Tuesday, January 23, 2007

The politics of the "Surge"

Robert Haddick (Westhawk) has a remarkable article at Tech Central Station which examines the possible consequences of the "Surge" on Iraqi political unity and concludes that it may strengthen -- or completely shatter it. (Hat tip: Desert Rat) Haddick first addresses the question of whether America can be played like a violin to support the Shi'ite interests. But interestingly, there is more than one Shi'ite faction and the first thing they will squabble over is who will play the violin.


The American intention to simultaneously attack the Sunni extremists and al-Sadr's militia seems to favor Mr. al-Hakim. If the Americans (and Kurds) crush al-Sadr's organization, Prime Minister al-Maliki would seem to no longer have the support necessary to retain his office. The Americans have a replacement in mind: a moderate, cross-sectarian alliance of the Sunni Islamic Party, the Kurdish parties, and Mr. al-Hakim's SCIRI party. Mr. al-Maliki and al-Sadr have thus far convinced Grand Ayatollah Ali al-Sistani to refrain from blessing this arrangement on the principle that it would break up Shi'ite unity. It is ironic that the Americans may be determined to do with force what they cannot seem to accomplish through political negotiation and persuasion. ...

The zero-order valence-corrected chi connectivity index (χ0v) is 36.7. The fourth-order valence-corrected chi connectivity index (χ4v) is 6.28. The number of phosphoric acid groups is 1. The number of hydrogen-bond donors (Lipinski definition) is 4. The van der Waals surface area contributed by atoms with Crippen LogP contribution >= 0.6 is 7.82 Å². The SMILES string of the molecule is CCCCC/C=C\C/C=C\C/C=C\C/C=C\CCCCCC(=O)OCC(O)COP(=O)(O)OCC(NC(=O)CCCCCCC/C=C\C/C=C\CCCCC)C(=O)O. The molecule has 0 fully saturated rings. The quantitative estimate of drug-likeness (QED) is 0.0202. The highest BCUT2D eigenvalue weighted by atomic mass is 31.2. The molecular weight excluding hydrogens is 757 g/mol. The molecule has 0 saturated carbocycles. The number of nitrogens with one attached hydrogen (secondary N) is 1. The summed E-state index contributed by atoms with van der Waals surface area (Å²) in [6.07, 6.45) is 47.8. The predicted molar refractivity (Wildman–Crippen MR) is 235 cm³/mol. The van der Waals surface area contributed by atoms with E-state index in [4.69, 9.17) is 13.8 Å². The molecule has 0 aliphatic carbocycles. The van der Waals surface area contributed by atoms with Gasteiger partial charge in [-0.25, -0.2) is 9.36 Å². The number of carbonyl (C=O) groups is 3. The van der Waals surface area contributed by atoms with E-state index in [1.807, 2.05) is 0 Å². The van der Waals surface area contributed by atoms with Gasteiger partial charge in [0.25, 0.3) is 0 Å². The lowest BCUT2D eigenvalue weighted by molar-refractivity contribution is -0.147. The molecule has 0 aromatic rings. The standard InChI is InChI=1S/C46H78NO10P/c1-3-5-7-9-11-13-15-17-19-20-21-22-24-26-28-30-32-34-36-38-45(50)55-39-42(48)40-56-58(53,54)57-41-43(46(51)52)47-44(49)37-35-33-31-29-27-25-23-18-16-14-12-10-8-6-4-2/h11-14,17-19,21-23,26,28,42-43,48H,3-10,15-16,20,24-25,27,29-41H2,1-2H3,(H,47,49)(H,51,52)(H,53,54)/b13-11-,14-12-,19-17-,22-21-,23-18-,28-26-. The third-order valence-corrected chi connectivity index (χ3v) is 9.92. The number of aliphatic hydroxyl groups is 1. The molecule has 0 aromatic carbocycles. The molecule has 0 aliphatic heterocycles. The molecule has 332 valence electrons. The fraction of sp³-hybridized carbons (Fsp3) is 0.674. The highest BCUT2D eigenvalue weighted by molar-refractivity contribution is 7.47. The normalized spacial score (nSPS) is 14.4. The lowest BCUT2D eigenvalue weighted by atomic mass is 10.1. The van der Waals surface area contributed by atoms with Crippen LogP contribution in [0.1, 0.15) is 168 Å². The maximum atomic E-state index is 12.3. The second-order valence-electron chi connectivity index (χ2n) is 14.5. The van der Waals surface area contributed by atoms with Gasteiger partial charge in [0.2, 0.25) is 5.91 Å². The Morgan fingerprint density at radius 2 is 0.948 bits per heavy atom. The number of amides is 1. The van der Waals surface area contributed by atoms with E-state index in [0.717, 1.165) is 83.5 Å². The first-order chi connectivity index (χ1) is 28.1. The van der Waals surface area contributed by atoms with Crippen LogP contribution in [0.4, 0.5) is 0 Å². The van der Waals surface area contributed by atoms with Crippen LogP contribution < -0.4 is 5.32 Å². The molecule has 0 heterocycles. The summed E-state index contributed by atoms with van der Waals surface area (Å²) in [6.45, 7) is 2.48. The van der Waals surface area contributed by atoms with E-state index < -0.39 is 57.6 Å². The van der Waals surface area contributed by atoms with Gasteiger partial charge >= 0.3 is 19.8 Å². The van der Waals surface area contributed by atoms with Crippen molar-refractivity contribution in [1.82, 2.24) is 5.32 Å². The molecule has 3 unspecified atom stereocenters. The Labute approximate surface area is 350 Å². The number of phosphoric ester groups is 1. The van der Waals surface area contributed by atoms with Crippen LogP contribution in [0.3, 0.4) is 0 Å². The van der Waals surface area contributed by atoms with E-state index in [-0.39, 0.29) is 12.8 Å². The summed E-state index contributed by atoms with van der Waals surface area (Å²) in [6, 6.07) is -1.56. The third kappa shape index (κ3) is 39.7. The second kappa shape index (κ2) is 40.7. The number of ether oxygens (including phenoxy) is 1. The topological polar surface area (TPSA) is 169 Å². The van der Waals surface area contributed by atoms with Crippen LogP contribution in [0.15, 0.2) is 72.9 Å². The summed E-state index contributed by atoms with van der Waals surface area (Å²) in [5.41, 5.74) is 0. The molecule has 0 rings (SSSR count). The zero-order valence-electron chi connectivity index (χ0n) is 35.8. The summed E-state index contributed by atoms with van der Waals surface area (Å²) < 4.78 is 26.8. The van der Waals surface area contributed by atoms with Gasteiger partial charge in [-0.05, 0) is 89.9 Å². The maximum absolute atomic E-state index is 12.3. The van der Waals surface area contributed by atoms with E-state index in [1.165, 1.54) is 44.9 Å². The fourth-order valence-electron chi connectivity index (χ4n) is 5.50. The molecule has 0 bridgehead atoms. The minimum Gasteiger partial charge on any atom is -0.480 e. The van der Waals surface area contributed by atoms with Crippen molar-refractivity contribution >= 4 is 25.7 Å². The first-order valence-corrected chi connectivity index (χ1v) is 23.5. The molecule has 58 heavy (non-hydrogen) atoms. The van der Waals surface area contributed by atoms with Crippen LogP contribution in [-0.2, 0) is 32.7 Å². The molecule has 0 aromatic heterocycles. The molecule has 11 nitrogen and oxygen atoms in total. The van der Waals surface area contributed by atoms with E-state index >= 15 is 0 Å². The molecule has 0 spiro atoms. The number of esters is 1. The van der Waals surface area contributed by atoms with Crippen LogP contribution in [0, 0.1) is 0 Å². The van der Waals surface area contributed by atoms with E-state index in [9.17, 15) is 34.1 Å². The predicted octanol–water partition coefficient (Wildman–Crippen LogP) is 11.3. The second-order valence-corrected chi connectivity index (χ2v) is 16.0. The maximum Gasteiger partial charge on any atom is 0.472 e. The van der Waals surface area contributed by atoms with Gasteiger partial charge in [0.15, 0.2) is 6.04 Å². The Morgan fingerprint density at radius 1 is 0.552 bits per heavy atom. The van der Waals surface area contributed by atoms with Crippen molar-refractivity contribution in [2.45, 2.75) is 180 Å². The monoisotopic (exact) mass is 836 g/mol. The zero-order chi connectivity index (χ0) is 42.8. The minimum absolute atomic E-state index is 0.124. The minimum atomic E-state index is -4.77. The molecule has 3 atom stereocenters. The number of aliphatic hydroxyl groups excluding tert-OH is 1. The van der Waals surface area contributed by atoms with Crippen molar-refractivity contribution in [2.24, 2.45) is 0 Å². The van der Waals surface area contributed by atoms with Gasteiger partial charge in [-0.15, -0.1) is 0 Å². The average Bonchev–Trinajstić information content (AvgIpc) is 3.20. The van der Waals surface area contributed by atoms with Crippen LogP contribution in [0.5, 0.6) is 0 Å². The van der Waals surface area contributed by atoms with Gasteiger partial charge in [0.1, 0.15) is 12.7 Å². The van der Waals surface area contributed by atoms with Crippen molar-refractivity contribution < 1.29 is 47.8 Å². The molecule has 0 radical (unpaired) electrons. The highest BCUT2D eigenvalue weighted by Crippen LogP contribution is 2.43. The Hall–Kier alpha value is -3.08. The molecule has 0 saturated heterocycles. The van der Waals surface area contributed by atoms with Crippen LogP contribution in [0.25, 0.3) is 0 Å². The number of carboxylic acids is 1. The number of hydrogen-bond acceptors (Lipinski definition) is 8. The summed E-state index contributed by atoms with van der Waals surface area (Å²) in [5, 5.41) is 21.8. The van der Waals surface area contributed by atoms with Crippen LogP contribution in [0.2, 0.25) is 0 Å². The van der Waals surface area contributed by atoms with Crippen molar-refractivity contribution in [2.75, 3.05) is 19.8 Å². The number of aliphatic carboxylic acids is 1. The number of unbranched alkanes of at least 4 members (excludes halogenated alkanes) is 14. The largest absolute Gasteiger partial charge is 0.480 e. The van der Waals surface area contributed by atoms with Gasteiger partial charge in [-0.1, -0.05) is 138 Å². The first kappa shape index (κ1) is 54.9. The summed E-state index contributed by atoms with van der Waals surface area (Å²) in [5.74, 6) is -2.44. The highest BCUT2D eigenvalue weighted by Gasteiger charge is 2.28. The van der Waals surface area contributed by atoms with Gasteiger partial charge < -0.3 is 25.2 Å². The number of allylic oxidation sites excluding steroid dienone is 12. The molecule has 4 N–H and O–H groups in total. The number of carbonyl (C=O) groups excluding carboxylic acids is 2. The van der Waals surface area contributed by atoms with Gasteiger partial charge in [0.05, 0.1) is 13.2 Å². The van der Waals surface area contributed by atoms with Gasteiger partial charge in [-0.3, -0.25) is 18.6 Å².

American pressure on Iraq's political situation will likely cause Shi'ite divisions, now in the background, to explode into the open. The U.S. army in Baghdad could find itself in the middle of not only the three-way civil war among Iraq's Shi'ites, Sunnis, and Kurds. It could find itself among armed clashes between Shi'ite factions, as the British have observed in southern Iraq. The American "surge" campaign in Baghdad, rather than strengthening Iraq's central government, could instead shatter it. Is this what the U.S. intends? Probably not. But no one should be surprised if Mr. al-Hakim rises to power on the back of the U.S. army in Baghdad.

Commentary

Whatever the US intends -- and it has probably made some sort of calculation -- what will result when the balls all carom off each other on the table may be altogether different. If the last four years in the Middle East hold any lesson it is that nothing can be safely predicted in the long term. Like any complex system, events on the ground can only be roughly estimated over the immediate future. But in fairness, the problem of blurred vision afflicted other parties too. Westhawk notes that the Sunnis kept betting on the wrong color; and they are now down to their underpants.